Theresa Presley MSW, LCSW, RPT, CTS, and Community Services Director at Pathways Community Health chats with Tonia Wright about the impact of mental health stigma.
Q: Where are we in the fight against mental health stigma?
A: It’s human nature to fear what we don’t understand. We know that stigma is based on lies, but it’s also built within a social context and permeates throughout our relationships.
The effects of stigma are felt in the silence and shame that surrounds mental health issues. Stigma has created an “us and them” attitude in our society. The stigma that is attached to mental health issues is very powerful and the struggle to change the stigma won’t happen overnight. We have to continue to increase the dialogue about mental health. The more we learn the truth, the quicker we can move toward healing and recovery as a society.
Q: What is the truth about mental illness?
A: According to the National Alliance on Mental Illness (NAMI), one in four adults experience mental illness in a given year. Approximately 20 percent of youth ages 13 to 18 experience severe mental disorders in a given year. For ages 8 to 15, the estimate is 13 percent.
Despite effective treatment, there are long delays – sometimes decades – between the first appearance of symptoms and when people get help.
Left untreated, many mental health disorders in childhood can continue into adulthood. A child that is suffering is not learning, and we know that education is the answer to combat risk factors such as incarceration and poverty. We either pay now or pay later.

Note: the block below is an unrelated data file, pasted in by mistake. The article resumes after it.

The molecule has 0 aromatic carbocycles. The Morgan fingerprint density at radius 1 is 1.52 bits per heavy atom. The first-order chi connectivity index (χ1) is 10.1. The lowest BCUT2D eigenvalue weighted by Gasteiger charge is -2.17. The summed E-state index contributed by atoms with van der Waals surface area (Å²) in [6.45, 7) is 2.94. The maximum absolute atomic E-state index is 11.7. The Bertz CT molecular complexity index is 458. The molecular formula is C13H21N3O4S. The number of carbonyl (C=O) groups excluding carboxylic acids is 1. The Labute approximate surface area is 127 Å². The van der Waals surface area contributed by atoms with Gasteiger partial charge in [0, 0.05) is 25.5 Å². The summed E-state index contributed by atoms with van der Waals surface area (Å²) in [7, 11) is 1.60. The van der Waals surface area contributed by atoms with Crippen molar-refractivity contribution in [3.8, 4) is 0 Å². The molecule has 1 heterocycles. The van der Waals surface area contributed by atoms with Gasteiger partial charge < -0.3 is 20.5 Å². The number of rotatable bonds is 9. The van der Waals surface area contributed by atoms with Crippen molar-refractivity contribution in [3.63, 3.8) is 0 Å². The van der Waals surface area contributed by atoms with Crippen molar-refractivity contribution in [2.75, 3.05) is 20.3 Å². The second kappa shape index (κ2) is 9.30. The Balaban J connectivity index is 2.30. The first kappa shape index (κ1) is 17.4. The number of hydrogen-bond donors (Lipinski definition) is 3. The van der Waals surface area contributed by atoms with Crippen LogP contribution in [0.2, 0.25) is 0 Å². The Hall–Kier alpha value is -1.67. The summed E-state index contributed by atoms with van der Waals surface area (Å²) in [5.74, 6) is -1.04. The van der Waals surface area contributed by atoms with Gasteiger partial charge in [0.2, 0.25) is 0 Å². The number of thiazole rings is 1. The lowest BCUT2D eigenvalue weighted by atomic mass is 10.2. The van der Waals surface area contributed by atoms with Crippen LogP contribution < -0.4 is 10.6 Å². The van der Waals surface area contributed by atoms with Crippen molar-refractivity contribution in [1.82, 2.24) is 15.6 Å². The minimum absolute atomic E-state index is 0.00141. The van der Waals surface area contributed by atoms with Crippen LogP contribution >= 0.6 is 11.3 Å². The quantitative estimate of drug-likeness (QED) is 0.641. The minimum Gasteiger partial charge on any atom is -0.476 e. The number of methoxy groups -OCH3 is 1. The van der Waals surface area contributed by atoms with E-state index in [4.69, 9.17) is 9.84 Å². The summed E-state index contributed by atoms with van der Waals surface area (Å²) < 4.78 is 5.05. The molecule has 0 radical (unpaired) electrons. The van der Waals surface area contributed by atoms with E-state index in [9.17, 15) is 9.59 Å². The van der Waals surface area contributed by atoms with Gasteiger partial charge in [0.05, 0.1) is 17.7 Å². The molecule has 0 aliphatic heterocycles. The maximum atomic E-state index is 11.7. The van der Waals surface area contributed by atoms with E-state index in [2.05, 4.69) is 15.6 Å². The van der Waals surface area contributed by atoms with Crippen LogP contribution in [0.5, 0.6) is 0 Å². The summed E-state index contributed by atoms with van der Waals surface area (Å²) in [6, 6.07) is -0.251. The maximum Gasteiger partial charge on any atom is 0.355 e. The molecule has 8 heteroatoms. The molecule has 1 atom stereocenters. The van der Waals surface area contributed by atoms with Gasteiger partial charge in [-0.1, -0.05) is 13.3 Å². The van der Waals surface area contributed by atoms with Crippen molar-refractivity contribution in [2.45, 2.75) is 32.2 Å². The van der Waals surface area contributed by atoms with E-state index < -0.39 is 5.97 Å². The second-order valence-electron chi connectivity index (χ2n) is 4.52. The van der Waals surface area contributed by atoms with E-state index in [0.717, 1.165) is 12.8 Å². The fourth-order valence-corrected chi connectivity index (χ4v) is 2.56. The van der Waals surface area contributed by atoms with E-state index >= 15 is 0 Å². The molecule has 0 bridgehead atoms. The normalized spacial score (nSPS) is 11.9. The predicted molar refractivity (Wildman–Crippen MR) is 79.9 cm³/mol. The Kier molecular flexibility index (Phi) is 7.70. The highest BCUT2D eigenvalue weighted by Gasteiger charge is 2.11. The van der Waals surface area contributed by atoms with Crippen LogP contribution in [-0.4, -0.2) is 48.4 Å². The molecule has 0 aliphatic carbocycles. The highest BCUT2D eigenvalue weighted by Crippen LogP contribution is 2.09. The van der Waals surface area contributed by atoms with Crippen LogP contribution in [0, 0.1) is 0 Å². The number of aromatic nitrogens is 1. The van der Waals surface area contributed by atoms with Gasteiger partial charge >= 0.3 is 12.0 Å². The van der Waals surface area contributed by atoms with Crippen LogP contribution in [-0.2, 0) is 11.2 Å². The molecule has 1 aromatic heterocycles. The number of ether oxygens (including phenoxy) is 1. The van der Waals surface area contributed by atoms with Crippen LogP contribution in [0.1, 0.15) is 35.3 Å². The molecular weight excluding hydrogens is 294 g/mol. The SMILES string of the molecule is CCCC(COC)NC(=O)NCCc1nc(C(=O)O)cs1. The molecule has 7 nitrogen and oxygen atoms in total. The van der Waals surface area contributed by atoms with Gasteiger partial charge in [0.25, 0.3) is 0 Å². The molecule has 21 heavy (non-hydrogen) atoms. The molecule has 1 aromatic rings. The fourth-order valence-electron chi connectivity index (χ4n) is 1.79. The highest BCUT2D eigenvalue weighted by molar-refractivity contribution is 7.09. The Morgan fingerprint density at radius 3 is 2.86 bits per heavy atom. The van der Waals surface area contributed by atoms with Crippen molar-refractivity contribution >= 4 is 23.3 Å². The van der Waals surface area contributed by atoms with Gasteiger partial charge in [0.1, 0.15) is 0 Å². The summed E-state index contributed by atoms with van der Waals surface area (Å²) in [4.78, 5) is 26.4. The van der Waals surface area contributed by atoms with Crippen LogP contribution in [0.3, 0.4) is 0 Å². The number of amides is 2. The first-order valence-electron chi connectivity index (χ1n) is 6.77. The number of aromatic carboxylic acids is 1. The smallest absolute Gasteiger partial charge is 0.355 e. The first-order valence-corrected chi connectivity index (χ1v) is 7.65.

Q: Some argue gun control over more mental health resources. News headlines showcase mentally ill persons with firearms who murder and injure innocent people in masses. These incidents perpetuate mental health stigma. What’s your take on this?
A: First, let me say that people with mental illness are much more likely to be the victims of violent crimes than perpetrators of violence. I believe that both issues need a frank discussion but want to caution against stigmatizing people with mental illness. The mental health care system in our country is fragmented and under funded. The correctional system makes up the largest mental health care provider in the nation; that should concern all of us!
There has been a lot of media coverage on mass shootings. What I find most alarming is that it is not until after lives are lost that the perpetrator’s mental illness is realized or treated. For most mental health conditions, prevention works, treatment is effective and people do, in fact, recover.
People seeking help for mental illness require a lot of support. NAMI estimates that the economic cost of untreated mental illness is more than $100 billion each year in the U.S. Yet, the federal government passed a budget in 2013 that cut federal funds for mental health by over $20 million. As a nation, we need to look at the state of mental health in America.
If you are struggling with a mental health issue, or are concerned about someone else, please contact Pathways Community Health’s 24/7 crisis line at 1-888- 279-8188.
This post was republished with permission. To read the full interview, please visit Access Health News.
Mental Health Care